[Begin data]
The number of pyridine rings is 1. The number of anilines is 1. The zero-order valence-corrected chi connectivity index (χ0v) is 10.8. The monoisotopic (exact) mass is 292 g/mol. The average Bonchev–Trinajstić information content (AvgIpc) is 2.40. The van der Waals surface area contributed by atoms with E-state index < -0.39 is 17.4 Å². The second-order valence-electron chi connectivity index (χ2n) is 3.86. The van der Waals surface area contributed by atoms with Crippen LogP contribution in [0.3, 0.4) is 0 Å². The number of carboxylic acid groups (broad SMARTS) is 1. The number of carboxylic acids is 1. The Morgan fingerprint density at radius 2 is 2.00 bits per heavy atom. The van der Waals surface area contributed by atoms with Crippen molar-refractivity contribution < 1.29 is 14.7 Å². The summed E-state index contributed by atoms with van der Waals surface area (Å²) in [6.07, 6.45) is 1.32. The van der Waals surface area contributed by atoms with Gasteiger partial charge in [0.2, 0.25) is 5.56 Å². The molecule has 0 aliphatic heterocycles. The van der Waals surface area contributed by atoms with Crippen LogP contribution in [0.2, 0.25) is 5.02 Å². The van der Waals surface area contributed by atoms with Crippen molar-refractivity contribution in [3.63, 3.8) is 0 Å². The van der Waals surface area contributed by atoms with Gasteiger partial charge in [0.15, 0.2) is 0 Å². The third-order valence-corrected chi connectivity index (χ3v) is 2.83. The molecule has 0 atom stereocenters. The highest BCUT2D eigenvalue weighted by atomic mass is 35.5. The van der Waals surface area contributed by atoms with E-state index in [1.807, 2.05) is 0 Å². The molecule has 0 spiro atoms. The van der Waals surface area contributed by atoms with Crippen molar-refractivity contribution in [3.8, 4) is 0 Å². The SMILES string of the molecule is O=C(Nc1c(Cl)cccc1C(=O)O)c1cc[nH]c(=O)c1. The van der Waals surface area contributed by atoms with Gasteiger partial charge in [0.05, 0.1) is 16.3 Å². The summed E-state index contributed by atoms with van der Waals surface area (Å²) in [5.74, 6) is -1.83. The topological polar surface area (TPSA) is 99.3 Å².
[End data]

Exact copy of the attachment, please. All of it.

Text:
The number of pyridine rings is 1. The number of anilines is 1. The zero-order valence-corrected chi connectivity index (χ0v) is 10.8. The monoisotopic (exact) mass is 292 g/mol. The average Bonchev–Trinajstić information content (AvgIpc) is 2.40. The van der Waals surface area contributed by atoms with E-state index < -0.39 is 17.4 Å². The second-order valence-electron chi connectivity index (χ2n) is 3.86. The van der Waals surface area contributed by atoms with Crippen LogP contribution in [0.3, 0.4) is 0 Å². The number of carboxylic acid groups (broad SMARTS) is 1. The number of carboxylic acids is 1. The Morgan fingerprint density at radius 2 is 2.00 bits per heavy atom. The van der Waals surface area contributed by atoms with Crippen molar-refractivity contribution < 1.29 is 14.7 Å². The summed E-state index contributed by atoms with van der Waals surface area (Å²) in [6.07, 6.45) is 1.32. The van der Waals surface area contributed by atoms with Gasteiger partial charge in [0.2, 0.25) is 5.56 Å². The molecule has 0 aliphatic heterocycles. The van der Waals surface area contributed by atoms with Crippen LogP contribution in [0.2, 0.25) is 5.02 Å². The van der Waals surface area contributed by atoms with Crippen molar-refractivity contribution in [3.63, 3.8) is 0 Å². The van der Waals surface area contributed by atoms with Gasteiger partial charge in [0.15, 0.2) is 0 Å². The third-order valence-corrected chi connectivity index (χ3v) is 2.83. The molecule has 0 atom stereocenters. The highest BCUT2D eigenvalue weighted by atomic mass is 35.5. The van der Waals surface area contributed by atoms with E-state index in [1.807, 2.05) is 0 Å². The molecule has 0 spiro atoms. The van der Waals surface area contributed by atoms with Crippen molar-refractivity contribution in [3.8, 4) is 0 Å². The SMILES string of the molecule is O=C(Nc1c(Cl)cccc1C(=O)O)c1cc[nH]c(=O)c1. The van der Waals surface area contributed by atoms with Gasteiger partial charge in [0.05, 0.1) is 16.3 Å². The summed E-state index contributed by atoms with van der Waals surface area (Å²) in [5.74, 6) is -1.83. The topological polar surface area (TPSA) is 99.3 Å².